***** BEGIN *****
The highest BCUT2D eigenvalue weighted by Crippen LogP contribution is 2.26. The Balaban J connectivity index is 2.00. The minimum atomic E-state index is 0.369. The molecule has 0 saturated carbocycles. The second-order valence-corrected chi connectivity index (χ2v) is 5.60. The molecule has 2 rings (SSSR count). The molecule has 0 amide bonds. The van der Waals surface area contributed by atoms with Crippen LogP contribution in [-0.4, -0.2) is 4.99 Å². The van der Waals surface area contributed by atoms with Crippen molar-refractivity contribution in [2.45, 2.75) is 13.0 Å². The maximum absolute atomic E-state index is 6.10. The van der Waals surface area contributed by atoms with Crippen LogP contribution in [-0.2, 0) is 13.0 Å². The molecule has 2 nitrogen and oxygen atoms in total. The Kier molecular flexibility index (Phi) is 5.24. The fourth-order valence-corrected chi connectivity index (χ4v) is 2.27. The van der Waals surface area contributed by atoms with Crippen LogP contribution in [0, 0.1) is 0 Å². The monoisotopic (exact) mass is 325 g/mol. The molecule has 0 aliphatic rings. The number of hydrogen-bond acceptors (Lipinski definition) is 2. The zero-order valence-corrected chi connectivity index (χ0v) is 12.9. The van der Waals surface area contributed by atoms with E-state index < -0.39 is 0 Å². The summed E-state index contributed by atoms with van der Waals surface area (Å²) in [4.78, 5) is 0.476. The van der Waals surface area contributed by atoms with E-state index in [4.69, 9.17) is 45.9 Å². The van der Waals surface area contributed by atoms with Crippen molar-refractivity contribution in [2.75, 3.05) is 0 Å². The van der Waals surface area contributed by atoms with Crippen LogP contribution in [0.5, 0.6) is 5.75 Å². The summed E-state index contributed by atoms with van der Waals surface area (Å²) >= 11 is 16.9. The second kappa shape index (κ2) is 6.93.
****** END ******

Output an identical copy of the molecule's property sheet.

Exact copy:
The highest BCUT2D eigenvalue weighted by Crippen LogP contribution is 2.26. The Balaban J connectivity index is 2.00. The minimum atomic E-state index is 0.369. The molecule has 0 saturated carbocycles. The second-order valence-corrected chi connectivity index (χ2v) is 5.60. The molecule has 2 rings (SSSR count). The molecule has 0 amide bonds. The van der Waals surface area contributed by atoms with Crippen LogP contribution in [-0.4, -0.2) is 4.99 Å². The van der Waals surface area contributed by atoms with Crippen molar-refractivity contribution in [2.45, 2.75) is 13.0 Å². The maximum absolute atomic E-state index is 6.10. The van der Waals surface area contributed by atoms with Crippen LogP contribution in [-0.2, 0) is 13.0 Å². The molecule has 2 nitrogen and oxygen atoms in total. The Kier molecular flexibility index (Phi) is 5.24. The fourth-order valence-corrected chi connectivity index (χ4v) is 2.27. The van der Waals surface area contributed by atoms with Crippen LogP contribution in [0, 0.1) is 0 Å². The monoisotopic (exact) mass is 325 g/mol. The molecule has 0 aliphatic rings. The number of hydrogen-bond acceptors (Lipinski definition) is 2. The zero-order valence-corrected chi connectivity index (χ0v) is 12.9. The van der Waals surface area contributed by atoms with E-state index < -0.39 is 0 Å². The summed E-state index contributed by atoms with van der Waals surface area (Å²) in [4.78, 5) is 0.476. The van der Waals surface area contributed by atoms with E-state index in [4.69, 9.17) is 45.9 Å². The van der Waals surface area contributed by atoms with Crippen molar-refractivity contribution in [2.75, 3.05) is 0 Å². The van der Waals surface area contributed by atoms with Crippen LogP contribution in [0.5, 0.6) is 5.75 Å². The summed E-state index contributed by atoms with van der Waals surface area (Å²) >= 11 is 16.9. The second kappa shape index (κ2) is 6.93.